The sustainability of technology integration in English for academic purposes (EAP) programs
AuthorNicholas Palikat, Cynthia
AffiliationSchool of Languages and Linguistics
Document TypePhD thesis
Access StatusThis item is embargoed and will be available on 2021-09-30. This item is currently available to University of Melbourne staff and students only, login required.
© 2019 Cynthia Nicholas Palikat
Blended approaches to teaching and learning in academic English programs often demand the provision of substantial investments in professional development, curriculum change and technological resources. Given the intense effort required for successful language programs, focus has turned increasingly on the sustainability of blended learning in higher education. However, despite its long history (Schmandt, 2010), and application in multiple contexts (Stepanyan & Littlejohn, 2013), as recent studies show (see Bennett, Lockyer, & Agostinho, 2018; Niederhauser et al., 2018), sustainability is yet to be fully understood, particularly in the field of applied linguistics (Blin, Jalkanen, & Taalas, 2016). Further, little research to date has focused on interrogating sustainability frameworks in the context of higher education (Gruba, Cardenas-Claros, Suvorov, & Rick, 2016). The aim of this thesis, then, is to investigate the sustainability of technology integration in the context of language programs. To achieve this aim, I undertook an 18-month longitudinal study of a blended EAP (English for Academic Purposes) language program situated within a university pathways course. Grounded in participatory action research (Patton, 2015; Somekh, 2006) with an ethnographic orientation, the data collection techniques employed in this study draw on observations, interviews, document analysis, and personal reflections. Framed by the model of sustainable blended learning (Blin et al., 2016) and the argument based approach (Gruba et al., 2016), this participatory action research investigated three case studies representing conceptualisations of technology as they emerged from the site. In line with qualitative approaches, each of the three case studies presents a view of technology through the metaphors of device, system and application respectively. Results of the study point to the socio-cultural complexities of blended language programs and the importance of attending to concerns of pedagogy rather than technology for sustainable blended learning approaches. Importantly, the study findings also highlight the need for a proper understanding of program context in the implementation of technology related initiatives. Implications of the study propose that change management concepts be applied to better introduce, implement and most importantly, sustain change involving educational technology integration. From a pedagogical perspective, sustainability is dependent on pedagogically motivated decision making, investment of time for proper curriculum development, and promoting opportunities for collaboration, particularly amongst teachers. As for professional development, the study postulates that pedagogical and professional development initiatives need to be ongoing and targeted to the needs of the curriculum. Based on the outcomes of this study, it is hoped that this thesis will contribute to a better understanding of the factors that influence the sustainability of educational technology innovations through an in-depth study of language programs in blended contexts.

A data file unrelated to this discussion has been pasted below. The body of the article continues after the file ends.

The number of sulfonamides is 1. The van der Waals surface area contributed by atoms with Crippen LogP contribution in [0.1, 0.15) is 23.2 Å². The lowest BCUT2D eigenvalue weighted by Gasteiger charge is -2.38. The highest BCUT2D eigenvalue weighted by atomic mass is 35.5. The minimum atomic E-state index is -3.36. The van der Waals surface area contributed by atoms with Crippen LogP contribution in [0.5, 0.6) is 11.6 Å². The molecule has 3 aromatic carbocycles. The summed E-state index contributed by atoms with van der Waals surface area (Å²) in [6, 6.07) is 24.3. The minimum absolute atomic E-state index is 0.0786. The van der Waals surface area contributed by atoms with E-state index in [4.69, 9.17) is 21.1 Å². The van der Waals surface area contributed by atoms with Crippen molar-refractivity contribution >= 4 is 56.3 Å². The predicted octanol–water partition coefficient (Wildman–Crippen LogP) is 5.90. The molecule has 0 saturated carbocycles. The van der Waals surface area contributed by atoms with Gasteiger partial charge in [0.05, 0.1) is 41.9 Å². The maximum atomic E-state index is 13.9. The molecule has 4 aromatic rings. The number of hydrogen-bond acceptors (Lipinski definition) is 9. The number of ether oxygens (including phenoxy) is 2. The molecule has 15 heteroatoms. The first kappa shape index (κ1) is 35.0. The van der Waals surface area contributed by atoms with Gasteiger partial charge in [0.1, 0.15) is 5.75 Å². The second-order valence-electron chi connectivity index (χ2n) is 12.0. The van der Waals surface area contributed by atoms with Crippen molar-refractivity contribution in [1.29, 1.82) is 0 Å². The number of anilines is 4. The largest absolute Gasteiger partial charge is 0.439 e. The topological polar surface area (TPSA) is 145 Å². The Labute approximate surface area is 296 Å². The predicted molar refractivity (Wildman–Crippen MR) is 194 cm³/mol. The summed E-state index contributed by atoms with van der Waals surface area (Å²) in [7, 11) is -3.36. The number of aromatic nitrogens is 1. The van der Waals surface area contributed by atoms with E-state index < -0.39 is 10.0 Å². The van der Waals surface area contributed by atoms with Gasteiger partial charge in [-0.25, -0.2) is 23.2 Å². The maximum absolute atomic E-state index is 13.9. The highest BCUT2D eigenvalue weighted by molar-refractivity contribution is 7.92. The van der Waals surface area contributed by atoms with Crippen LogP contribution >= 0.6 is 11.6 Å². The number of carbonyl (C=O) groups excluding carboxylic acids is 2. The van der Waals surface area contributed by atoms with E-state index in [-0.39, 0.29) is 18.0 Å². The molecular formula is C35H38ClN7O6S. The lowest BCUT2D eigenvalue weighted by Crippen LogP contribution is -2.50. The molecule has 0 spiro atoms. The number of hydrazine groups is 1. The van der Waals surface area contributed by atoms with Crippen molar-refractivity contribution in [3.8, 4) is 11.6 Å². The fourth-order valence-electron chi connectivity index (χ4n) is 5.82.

Keywordssustainability; technology integration; blended learning; blended language learning
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